Arabella Youens looks at the work done in renovating a listed building in Kent.
When the owners of this house decided to use it as their main base rather than a weekend home, they asked Charlotte Crosland to devise a ‘root and branch’ renovation. Taking the house back to a shell, she redesigned the layout and set about completely redecorating the building from top to bottom.
Part of this process involved creating a dining area within the kitchen. Archways either side of the chimney breast were opened up and paint stripped from the fire surround to reveal stone beneath. Dressers were sourced from Cheltenham-based antique dealers Anton & K to go either side.
The table, which is topped in slate, was found at the Decorative Antiques and Textiles Fair in Battersea and an extra leaf added.
Red is a colour that Charlotte turns to in order to add ‘a bit of oomph’ and it’s particularly effective in this space, which is otherwise neutral. The leather salon chairs are from Howe. ‘Leather is a brilliant material: it’s easy to clean and it also ages beautifully,’ she notes.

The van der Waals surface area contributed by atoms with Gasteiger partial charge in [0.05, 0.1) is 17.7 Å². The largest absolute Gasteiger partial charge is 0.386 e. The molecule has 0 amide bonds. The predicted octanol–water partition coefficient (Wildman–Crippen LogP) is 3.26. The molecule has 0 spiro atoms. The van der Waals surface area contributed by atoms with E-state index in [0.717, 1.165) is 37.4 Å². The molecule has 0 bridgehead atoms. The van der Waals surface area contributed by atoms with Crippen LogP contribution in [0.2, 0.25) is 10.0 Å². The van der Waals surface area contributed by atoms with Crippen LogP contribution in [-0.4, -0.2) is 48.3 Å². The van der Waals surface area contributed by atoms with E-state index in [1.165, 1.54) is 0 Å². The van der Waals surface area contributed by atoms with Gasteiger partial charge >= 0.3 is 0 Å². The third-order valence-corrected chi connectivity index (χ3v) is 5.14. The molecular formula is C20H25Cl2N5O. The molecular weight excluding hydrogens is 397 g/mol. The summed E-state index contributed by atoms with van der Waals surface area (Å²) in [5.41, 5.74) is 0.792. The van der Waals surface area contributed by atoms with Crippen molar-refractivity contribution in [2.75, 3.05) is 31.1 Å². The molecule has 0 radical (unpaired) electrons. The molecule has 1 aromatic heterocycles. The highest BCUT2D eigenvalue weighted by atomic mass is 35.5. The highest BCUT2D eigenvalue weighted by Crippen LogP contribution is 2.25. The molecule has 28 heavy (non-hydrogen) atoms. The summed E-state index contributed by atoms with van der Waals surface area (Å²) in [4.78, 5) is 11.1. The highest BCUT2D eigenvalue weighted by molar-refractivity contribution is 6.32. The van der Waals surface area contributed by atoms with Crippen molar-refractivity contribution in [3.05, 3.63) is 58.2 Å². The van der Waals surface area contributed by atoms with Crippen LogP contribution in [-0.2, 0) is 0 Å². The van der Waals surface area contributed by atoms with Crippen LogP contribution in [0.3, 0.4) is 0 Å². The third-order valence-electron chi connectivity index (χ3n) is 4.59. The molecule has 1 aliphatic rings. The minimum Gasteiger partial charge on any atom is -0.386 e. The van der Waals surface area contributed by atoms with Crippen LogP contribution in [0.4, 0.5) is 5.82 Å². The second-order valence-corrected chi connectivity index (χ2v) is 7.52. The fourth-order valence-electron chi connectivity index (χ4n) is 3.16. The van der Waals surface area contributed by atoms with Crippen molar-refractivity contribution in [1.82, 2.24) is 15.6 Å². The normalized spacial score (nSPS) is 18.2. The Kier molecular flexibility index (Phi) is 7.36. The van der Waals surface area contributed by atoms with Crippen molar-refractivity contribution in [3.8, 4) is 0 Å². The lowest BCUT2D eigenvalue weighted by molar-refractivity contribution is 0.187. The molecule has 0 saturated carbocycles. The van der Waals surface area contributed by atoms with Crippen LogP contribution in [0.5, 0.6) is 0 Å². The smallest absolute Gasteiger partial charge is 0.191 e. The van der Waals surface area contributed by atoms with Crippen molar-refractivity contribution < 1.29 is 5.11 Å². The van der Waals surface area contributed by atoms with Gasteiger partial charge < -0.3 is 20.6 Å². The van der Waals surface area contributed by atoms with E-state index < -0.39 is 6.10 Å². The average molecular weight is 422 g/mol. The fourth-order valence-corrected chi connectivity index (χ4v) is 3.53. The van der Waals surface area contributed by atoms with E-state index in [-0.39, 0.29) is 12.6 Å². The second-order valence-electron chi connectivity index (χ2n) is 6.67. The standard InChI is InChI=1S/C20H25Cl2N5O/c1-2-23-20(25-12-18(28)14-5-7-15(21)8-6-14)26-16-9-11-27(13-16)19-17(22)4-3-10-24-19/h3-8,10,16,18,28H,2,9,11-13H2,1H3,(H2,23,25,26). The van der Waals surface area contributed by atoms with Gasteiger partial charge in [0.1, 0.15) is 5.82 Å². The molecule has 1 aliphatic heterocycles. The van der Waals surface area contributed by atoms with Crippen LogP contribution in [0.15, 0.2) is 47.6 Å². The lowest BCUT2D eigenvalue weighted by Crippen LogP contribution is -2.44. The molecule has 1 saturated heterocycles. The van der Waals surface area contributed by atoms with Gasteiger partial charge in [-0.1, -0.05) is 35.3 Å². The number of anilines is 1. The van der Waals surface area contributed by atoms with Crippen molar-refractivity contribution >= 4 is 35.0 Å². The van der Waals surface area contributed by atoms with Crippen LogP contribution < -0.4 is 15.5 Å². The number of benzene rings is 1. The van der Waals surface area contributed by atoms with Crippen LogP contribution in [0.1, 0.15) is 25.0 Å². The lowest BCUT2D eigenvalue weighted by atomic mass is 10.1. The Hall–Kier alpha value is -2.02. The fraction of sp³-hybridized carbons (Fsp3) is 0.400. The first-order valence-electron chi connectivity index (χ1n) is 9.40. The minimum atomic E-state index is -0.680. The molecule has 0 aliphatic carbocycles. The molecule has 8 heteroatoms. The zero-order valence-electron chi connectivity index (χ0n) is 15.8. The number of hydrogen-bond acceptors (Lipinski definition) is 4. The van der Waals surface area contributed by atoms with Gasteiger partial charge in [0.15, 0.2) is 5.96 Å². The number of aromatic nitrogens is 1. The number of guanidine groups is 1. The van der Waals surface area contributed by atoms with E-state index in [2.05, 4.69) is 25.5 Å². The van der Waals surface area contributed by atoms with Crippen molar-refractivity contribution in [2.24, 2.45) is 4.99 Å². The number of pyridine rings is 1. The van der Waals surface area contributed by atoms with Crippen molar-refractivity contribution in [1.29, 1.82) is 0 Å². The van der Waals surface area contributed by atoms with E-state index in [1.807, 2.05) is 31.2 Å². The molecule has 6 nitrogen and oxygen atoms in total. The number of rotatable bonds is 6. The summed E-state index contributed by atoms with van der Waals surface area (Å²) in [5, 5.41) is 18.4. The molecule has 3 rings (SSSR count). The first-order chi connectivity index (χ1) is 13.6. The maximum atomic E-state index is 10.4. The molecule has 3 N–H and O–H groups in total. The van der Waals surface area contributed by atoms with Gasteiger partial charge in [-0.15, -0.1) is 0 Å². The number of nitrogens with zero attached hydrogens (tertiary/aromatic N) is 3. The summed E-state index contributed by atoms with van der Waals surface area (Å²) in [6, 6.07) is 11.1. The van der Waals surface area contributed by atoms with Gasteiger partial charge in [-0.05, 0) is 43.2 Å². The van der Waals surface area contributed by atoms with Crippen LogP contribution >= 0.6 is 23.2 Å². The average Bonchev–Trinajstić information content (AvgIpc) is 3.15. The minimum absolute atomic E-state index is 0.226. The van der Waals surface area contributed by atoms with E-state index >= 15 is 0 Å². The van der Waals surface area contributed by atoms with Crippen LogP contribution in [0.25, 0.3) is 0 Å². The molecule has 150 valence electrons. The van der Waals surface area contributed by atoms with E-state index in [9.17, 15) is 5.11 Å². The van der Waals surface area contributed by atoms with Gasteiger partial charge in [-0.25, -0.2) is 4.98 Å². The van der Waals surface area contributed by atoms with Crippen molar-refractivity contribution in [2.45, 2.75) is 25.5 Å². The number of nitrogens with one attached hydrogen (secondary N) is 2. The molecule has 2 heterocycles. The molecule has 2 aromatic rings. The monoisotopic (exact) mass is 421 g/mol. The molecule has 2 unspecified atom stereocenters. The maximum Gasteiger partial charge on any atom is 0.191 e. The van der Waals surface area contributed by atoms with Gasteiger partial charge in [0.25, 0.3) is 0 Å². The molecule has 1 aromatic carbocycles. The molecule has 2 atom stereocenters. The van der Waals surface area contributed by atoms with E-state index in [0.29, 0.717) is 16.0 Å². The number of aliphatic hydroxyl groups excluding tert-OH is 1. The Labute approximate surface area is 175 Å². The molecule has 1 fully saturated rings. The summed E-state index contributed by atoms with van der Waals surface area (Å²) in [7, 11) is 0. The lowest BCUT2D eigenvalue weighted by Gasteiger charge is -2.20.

The trio of French-grey tin pendants, with scalloped edges, were also found at Battersea and the wall lights are by Hannah Woodhouse. At far end of the table is one of two dog portraits by Jonathan Delafield Cook, commissioned by Charlotte.
The soft colours of the scheme Philippa Thorp created for this dining room reflects its Long Island setting.
Giles Kime takes a look at the new breed of kitchens that could easily be mistaken for dining rooms.
The Kimpton Fitzroy is a central London hotel full of history that's perfect for an opulent weekend in the Big